Sunday, December 16, 2007

An argument in reduced form

I have seen a number of arguments for the existence of God that boil down to the following:

1) Fact X doesn't rule out a weak form of Deism.
2) Therefore God exists.

Now there are many circumstances in which (1) is true - indeed there are few facts that will rule out a weak form of Deism.

My observations are not inconsistent with Russell's teapot and the invisible pink unicorn in my garage either; that doesn't make them reasonable positions. And not impossible is a very, very long way from true... or even "seems likely".

But in any case, if someone wants to take a Deist position, we will probably have little to argue about. Or if they want to believe in orbiting spouted ceramic containers of steaming Orange Pekoe, that's no terribly great loss either.

However, the conclusion simply doesn't follow, even if the God of (1) and the God of (2) were the same God. In practice, they never are. Indeed, the argument is more like:

1') Fact X doesn't rule out an invisible pink unicorn in my garage.
2') Therefore JFK was a reptoid.

Not only is it not a valid syllogism, it's a total non-sequitur. Sentences (1) and (2) are completely unrelated, because they contain no common elements.


This argument is well disguised by using the term "God" twice. It's a very neat bait-and-switch con - just like a used car dealer, the car that got you in and the car you were actually sold can both be described as cars... but they're NOT the same object.

And so with this argument - it's just as much of a con.

The God of (1) is far from the God of (2).

Indeed, often on closer examination, the God actually being introduced in (2) turns out to be inconsistent with the fact in (1), but that's of no concern to the person making the argument - once you've accepted proposition (2), standard apologetics take care of that little problem in (1)!

Sentence (2)'s God has been snuck in through the back door, and you're supposed to uncritically accept all the attributes of God (2) - based on an argument that God (1) isn't completely impossible.

Watch out for it. It's interesting how often some form of it crops up.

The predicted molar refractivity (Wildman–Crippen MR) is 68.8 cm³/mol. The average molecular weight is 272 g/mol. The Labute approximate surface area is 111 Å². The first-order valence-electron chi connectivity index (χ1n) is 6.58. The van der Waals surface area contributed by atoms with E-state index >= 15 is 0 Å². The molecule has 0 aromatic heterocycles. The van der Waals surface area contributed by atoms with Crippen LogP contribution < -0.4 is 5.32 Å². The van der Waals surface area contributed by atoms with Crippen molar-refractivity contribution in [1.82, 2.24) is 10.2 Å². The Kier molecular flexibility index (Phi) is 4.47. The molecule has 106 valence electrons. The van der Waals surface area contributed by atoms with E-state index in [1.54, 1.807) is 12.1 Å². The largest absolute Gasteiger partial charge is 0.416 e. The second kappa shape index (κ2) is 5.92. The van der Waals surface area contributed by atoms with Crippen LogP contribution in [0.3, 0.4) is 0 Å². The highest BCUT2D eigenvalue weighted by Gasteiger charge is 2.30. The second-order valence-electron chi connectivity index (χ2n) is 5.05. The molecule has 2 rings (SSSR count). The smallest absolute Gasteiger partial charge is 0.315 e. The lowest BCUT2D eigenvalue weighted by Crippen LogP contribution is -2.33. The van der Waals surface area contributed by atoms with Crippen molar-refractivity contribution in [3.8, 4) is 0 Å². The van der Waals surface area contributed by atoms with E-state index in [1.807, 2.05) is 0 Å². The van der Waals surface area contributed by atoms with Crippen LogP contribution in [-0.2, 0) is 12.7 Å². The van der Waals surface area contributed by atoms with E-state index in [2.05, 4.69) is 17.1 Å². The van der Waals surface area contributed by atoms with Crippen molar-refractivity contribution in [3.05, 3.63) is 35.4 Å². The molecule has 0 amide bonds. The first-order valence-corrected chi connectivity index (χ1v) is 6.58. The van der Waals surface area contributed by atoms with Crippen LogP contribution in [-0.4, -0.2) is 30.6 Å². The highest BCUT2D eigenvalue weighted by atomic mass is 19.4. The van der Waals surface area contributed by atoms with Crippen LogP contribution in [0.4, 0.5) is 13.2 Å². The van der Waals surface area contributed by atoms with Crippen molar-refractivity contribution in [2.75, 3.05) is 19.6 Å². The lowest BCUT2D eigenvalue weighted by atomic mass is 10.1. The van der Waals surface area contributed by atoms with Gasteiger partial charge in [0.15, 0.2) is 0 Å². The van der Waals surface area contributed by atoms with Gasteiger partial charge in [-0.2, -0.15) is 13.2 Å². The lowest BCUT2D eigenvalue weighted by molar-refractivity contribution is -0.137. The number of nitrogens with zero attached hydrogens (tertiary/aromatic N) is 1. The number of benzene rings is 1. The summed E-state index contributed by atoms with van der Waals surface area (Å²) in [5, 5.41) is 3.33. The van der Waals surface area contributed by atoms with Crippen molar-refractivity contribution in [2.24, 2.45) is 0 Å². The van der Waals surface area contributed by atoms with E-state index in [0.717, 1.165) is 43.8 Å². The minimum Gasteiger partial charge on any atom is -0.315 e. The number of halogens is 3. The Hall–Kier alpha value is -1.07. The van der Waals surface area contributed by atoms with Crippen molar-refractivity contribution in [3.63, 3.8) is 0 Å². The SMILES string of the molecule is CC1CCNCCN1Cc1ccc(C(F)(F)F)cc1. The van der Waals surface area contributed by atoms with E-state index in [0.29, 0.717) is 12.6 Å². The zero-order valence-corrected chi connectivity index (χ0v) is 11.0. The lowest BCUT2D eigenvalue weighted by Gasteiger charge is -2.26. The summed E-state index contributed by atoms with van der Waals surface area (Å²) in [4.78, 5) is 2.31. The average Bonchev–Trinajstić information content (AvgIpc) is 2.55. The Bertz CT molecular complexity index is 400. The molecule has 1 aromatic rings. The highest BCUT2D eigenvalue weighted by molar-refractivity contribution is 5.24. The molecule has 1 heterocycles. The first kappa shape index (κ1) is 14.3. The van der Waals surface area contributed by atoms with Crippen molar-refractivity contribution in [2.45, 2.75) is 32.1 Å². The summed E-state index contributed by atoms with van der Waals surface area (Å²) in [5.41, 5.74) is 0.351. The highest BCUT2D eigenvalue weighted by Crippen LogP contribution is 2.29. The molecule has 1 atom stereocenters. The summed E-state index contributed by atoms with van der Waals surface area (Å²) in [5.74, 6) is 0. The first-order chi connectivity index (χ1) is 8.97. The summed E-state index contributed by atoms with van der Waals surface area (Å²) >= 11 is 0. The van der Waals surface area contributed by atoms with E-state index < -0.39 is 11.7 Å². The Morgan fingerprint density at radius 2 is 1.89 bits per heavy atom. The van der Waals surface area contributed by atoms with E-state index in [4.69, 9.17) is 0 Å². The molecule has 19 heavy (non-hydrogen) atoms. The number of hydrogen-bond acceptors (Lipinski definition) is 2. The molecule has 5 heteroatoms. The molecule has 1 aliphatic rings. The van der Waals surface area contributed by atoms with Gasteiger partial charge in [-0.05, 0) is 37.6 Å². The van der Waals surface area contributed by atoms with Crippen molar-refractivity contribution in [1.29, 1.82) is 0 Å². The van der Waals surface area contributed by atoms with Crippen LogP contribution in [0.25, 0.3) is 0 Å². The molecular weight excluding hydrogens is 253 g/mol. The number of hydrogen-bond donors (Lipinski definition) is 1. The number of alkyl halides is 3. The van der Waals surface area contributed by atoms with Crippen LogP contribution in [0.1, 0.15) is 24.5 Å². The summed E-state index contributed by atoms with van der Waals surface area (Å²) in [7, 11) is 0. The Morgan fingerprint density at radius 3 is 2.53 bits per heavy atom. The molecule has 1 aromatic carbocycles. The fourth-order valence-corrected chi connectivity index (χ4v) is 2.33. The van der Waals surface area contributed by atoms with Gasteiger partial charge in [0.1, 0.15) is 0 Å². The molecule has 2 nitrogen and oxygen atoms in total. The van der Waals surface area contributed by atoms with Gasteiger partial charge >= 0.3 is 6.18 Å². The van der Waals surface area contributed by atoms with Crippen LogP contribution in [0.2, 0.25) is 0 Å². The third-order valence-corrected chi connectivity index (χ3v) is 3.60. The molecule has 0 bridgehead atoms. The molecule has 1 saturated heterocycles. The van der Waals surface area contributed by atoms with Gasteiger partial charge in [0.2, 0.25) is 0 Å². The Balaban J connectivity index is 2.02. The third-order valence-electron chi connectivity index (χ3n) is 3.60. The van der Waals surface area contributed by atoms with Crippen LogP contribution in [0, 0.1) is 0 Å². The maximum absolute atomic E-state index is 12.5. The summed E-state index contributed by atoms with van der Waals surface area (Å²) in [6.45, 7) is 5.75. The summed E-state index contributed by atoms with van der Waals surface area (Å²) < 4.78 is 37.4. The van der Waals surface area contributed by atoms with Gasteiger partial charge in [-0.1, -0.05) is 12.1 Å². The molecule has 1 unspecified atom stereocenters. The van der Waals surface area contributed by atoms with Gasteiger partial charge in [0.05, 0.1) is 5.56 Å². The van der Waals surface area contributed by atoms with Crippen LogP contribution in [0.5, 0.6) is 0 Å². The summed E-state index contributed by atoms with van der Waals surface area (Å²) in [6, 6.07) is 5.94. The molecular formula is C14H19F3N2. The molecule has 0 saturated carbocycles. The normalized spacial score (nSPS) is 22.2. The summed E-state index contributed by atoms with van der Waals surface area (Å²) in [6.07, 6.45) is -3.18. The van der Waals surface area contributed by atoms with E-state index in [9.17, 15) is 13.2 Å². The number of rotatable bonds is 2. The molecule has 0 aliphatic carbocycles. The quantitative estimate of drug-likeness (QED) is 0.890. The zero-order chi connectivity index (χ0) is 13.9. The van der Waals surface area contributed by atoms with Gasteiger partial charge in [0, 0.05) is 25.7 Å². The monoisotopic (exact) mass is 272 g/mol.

2 comments:

Billy (A Liberal Disabled Vet) said...

I think that this brings up one of the inherent disadvantages which rationalists (including atheists) experience when debating theists, christians, christianists and fundamentalists. Though I did not take a course in logic in college, I did, in many courses, run across how to have an argument (Monty Python, anyone?) and what logical fallacies can get a term paper slammed. As rationalists, we (and yes, I know that I am committing the fallacy of generalization here (and yes, Professor Moriarty, I feel guilty about it)) tend to argue in the classic style: thesis, statement, support, statement, support, statement, support, conclusion. Unfortunately, not everyone argues the same way.

Many christians tend to either argue from a vacuum or make leaps from concrete to universal. These are logically false, but are still used. Constantly.

The problem is that you (Ecstathy) and I (and a whole lot of other rationalists) are trying to have a logical argument with people who cannot argue logically. Why?

I think that the logical arguments fall apart in the face of 'faith.' To me, an argument such as "Fact X doesn't rule out a weak form of Deism" points toward a gap in the scientific knowledge. Rainbows were used in many religions to point to the existence of god(s). Newton (I think) showed that sunlight is a combination of the colors of the rainbow and theorized that water droplets separate out the color. Thus, the fact of a rainbows existence which, before Newton's experiments, 'proved' at least the possibility of a god, was explained through the scientific method.

The god of gaps rears its ugly head. Again.

JFK was a reptiloid? But a reptiloid doesn't have a soul, so he could not have been a catholic, right?

Billy (A Liberal Disabled Vet) said...

Forgot my conclusion. Fail me.

Thus, since rationalists tend to argue in a logical manner, and theists (generally) do not, we are at a disadvantage.